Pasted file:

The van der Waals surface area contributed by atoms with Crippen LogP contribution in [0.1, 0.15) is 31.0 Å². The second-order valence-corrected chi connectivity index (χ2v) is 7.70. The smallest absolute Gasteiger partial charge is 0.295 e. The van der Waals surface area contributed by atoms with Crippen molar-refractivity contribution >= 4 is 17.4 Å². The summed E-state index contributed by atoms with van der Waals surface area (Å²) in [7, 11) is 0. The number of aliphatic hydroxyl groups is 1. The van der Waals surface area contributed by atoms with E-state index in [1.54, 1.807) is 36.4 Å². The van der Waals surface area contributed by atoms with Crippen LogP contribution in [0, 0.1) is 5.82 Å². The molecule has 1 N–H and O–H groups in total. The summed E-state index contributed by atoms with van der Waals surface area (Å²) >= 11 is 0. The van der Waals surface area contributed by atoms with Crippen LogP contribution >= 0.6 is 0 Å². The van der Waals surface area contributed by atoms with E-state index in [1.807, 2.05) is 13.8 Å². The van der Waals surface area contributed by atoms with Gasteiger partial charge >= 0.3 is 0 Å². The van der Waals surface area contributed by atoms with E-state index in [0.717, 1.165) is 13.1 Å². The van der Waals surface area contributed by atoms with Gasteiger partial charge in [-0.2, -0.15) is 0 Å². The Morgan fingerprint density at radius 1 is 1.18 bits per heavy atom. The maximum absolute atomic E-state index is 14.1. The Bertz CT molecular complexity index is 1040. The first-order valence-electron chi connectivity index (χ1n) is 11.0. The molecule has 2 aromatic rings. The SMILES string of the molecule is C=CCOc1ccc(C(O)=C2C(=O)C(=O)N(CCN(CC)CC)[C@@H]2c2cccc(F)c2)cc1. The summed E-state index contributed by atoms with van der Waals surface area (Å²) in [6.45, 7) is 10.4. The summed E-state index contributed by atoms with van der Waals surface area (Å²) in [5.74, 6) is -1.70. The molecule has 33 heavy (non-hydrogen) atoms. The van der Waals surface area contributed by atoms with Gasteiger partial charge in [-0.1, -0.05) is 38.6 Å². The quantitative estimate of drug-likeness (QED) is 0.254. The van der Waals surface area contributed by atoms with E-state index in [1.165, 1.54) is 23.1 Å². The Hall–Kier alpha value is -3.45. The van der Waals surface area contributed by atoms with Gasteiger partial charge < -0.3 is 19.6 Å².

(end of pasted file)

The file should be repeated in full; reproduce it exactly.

The van der Waals surface area contributed by atoms with Crippen LogP contribution in [0.1, 0.15) is 31.0 Å². The second-order valence-corrected chi connectivity index (χ2v) is 7.70. The smallest absolute Gasteiger partial charge is 0.295 e. The van der Waals surface area contributed by atoms with Crippen molar-refractivity contribution >= 4 is 17.4 Å². The summed E-state index contributed by atoms with van der Waals surface area (Å²) in [7, 11) is 0. The number of aliphatic hydroxyl groups is 1. The van der Waals surface area contributed by atoms with E-state index in [1.54, 1.807) is 36.4 Å². The van der Waals surface area contributed by atoms with Crippen LogP contribution in [0, 0.1) is 5.82 Å². The molecule has 1 N–H and O–H groups in total. The summed E-state index contributed by atoms with van der Waals surface area (Å²) >= 11 is 0. The van der Waals surface area contributed by atoms with Crippen LogP contribution >= 0.6 is 0 Å². The van der Waals surface area contributed by atoms with E-state index in [1.807, 2.05) is 13.8 Å². The van der Waals surface area contributed by atoms with Gasteiger partial charge >= 0.3 is 0 Å². The van der Waals surface area contributed by atoms with E-state index in [0.717, 1.165) is 13.1 Å². The van der Waals surface area contributed by atoms with Gasteiger partial charge in [-0.2, -0.15) is 0 Å². The Morgan fingerprint density at radius 1 is 1.18 bits per heavy atom. The maximum absolute atomic E-state index is 14.1. The Bertz CT molecular complexity index is 1040. The first-order valence-electron chi connectivity index (χ1n) is 11.0. The molecule has 2 aromatic rings. The SMILES string of the molecule is C=CCOc1ccc(C(O)=C2C(=O)C(=O)N(CCN(CC)CC)[C@@H]2c2cccc(F)c2)cc1. The summed E-state index contributed by atoms with van der Waals surface area (Å²) in [6.45, 7) is 10.4. The summed E-state index contributed by atoms with van der Waals surface area (Å²) in [5.74, 6) is -1.70. The molecule has 33 heavy (non-hydrogen) atoms. The van der Waals surface area contributed by atoms with Gasteiger partial charge in [-0.1, -0.05) is 38.6 Å². The quantitative estimate of drug-likeness (QED) is 0.254. The van der Waals surface area contributed by atoms with E-state index in [1.165, 1.54) is 23.1 Å². The Hall–Kier alpha value is -3.45. The van der Waals surface area contributed by atoms with Gasteiger partial charge < -0.3 is 19.6 Å².